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Paris Opens First Legal Drug Consumption Room

In a country where medical marijuana for cancer patients is still forbidden in many states, the U.S. is unlikely to start instituting drug consumption rooms anytime soon. But while it may seem like a radical undertaking stateside, these rooms are hardly a new phenomenon throughout the world.

The Drug Room Concept

More than 90 drug consumption rooms have been set up since 1986 and are facilitated by 10 nations: Australia, Canada, Luxembourg, Norway, Switzerland, Spain, Germany, the Netherlands, Denmark and France. Numerous studies have also found that these facilities not only lower public drug use, but have also lowered crime rates and even saved lives in the process.

France is banking on that being the case. Earlier this month, they announced plans to open up their first drug consumption room in Paris. Although the so-called fix room is only operating on an experimental basis, it could have significant impact on the more than 80,000 intravenous drug users throughout France.

The Parisian Protests

Not surprisingly, plenty of people throughout France have objected to the new facility.

“Opening a fix room is taking a step towards legalization of drugs,” said Serge Lebigot, the president of the organization Parents contre la drogue, in a new report by RFI. “There’s also the problem of the kind of message this sends to young people. When children see a fix room, they’ll tell you, ‘Why don’t we have the right to take drugs, since it is allowed here?’”

Although nurses witness and supervise the injections that take place in these rooms, that doesn’t mean the drug use is necessarily safer. In the two consumption rooms recently launched in Copenhagen, Denmark, approximately 135 people overdosed on site in the first year.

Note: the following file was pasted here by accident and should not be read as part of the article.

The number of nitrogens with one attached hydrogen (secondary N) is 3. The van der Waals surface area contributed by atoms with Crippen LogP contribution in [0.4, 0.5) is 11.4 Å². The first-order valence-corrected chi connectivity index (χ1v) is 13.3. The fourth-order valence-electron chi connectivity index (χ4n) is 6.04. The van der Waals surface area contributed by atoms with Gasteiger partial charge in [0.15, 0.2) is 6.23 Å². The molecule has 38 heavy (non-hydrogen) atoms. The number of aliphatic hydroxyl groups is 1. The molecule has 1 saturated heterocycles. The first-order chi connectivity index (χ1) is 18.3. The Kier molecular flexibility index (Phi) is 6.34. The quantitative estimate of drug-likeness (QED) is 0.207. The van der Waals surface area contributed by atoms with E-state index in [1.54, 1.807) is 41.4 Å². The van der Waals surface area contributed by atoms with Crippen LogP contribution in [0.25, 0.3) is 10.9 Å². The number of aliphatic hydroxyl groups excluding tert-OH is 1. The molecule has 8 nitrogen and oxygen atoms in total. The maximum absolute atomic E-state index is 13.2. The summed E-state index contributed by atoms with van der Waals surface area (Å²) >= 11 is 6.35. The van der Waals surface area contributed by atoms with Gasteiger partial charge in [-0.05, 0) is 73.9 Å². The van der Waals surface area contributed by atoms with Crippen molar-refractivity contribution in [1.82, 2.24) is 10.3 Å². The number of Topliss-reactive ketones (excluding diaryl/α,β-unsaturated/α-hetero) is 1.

Citing Danish Statistics

However, these sites do far more than try to help people consume illegal drugs safely. The Danish consumption rooms have helped over 1,000 users obtain housing and medical care through the country’s welfare system. Many of these sites also help users gain access to inpatient treatment or outpatient support groups to help kick their addiction.

“We used to think police could solve all these problems alone. But that doesn’t work,” said Deputy Police Inspector Kaj Lykke Majlund. “We have to understand that drug users — the severely addicted — they need help. They need treatment, not punishment.”

Promoting or Preventing Drug Abuse?

The drug consumption sites collectively say they are combining the greatest possible level of safety while using with resources to eventually get clean when the addict is ready. They point to the success of safe injection sites, claiming these organizations create a win-win situation for both the user and their community.

It’s vital to point out that Insite, Vancouver’s pioneer drug consumption room, experienced a rash of fatal overdoses last year. After more than 15 overdose deaths on the property, Canadian citizens were prompted to re-evaluate the whether or not Insite’s services were doing more harm than good.

The question is whether or not consumption rooms are encouraging drug use or providing addicts with the necessary tools to get clean. But as with anything, it’s up to the user whether they want to take advantage of it and, if they always have somewhere to use, will they choose recovery before it’s too late?


Additional ReadingWeekend Drug Use Usually Turns into Weekday Use